Clinton's sponsorship of the July 2000 Camp David conference resulted in a sweeping Israeli peace proposal from then-Prime Minister Ehud Barak. The answer from Arafat was a decisive "no." His dismissal of Israel's offer was topped a few months later by the launch of a Palestinian terror offensive that would take the lives of more than a thousand Israelis and far more Palestinians.

The idea that Bush could have prevented this war or lessened its impact is ridiculous, since it started on Clinton's watch, not his. More to the point, it was Bush, acting against the advice of Secretary of State Colin Powell, whose actions directly contributed to squelching the intifada.

In 2002, as the violence grew in intensity, Bush broke with precedent by refusing to stick to the Clintonesque policy of urging "restraint on both sides." Despite Powell's objections, Bush gave Israeli Prime Minister Ariel Sharon a "green light" to send in the Israel Defense Force to clean out Arafat's terror bases in the West Bank. He also backed the building of the separation fence that effectively ended the suicide-bombing campaign.

Just as in 2006, when Bush supported the failed effort to fight back against the Hezbollah terrorists in Lebanon, the administration understood that being evenhanded about the response to terror was a diplomatic code phrase for stopping Israel from defending itself.

What's more, after Israel's capture of a ship filled with Iranian arms sent to assist the Palestinian attacks, Bush finally did what his predecessor would not. He rightly branded Arafat as an unrepentant terrorist, and cut off American aid and diplomatic contact with him. Bush then went on to state that peace could only come once the Palestinians rejected terror and the leadership of those who support terror.

Was that a mistake? Can anyone really believe that continuing Clinton's urging for more concessions to Arafat would have brought peace?

Learn The Lessons
Of course, Bush did make some serious mistakes after cutting off Arafat. Following the old terrorist's death, his wholehearted embrace of Mahmoud Abbas led him to repeat some of Clinton's errors.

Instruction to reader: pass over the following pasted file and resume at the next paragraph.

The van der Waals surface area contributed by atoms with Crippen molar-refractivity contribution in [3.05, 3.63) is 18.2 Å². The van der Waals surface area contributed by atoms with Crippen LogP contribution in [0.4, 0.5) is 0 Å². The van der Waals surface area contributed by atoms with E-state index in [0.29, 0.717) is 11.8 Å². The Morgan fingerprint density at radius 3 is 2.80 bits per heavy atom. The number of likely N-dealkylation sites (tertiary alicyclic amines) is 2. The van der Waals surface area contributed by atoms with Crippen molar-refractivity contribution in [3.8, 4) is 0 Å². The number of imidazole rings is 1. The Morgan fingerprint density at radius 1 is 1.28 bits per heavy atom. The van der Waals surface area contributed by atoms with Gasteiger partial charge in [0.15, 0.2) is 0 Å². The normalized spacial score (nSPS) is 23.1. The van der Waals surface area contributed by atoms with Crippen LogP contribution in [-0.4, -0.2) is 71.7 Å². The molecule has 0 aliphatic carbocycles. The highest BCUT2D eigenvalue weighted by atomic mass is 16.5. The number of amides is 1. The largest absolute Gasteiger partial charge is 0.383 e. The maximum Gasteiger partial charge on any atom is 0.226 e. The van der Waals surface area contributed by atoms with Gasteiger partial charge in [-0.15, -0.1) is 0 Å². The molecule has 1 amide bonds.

Abbas, Arafat's longtime aide, looked more respectable, but was no better than his mentor and was powerless, to boot. Bush's decision to push Abbas to allow elections that were then won by Hamas was another blunder. And, in the last year of his presidency, Bush has abandoned Middle East policy to Powell's successor Condoleezza Rice, who seems determined to re-enact the follies of Clinton's final year.

Though Democrats now claim the 2007 Annapolis conference, which Rice and Bush hosted, was too little, too late, it was just as foolish as Clinton's Camp David debacle. All it accomplished was to ratchet up the pressure on Israel again, while doing nothing to force the Palestinians to face reality and make peace.

As Israel prepares to elect new leadership and faces apocalyptic threats from Iran, with no assurance that the international community will act responsibly, the next president must avoid falling into the trap of believing that every Bush precedent is to be overturned.

It isn't really important whether Bush gets credit for doing the right thing about Arafat and backing Sharon's tough policies, which defeated Palestinian terror. What is important is to learn the lessons not only from Bush's mistakes, but also from those of his predecessor.

If the next administration is staffed by people who embrace the Clinton Administration's delusions about Palestinian intentions, then we can expect the same results that we got the last time: more bloodshed.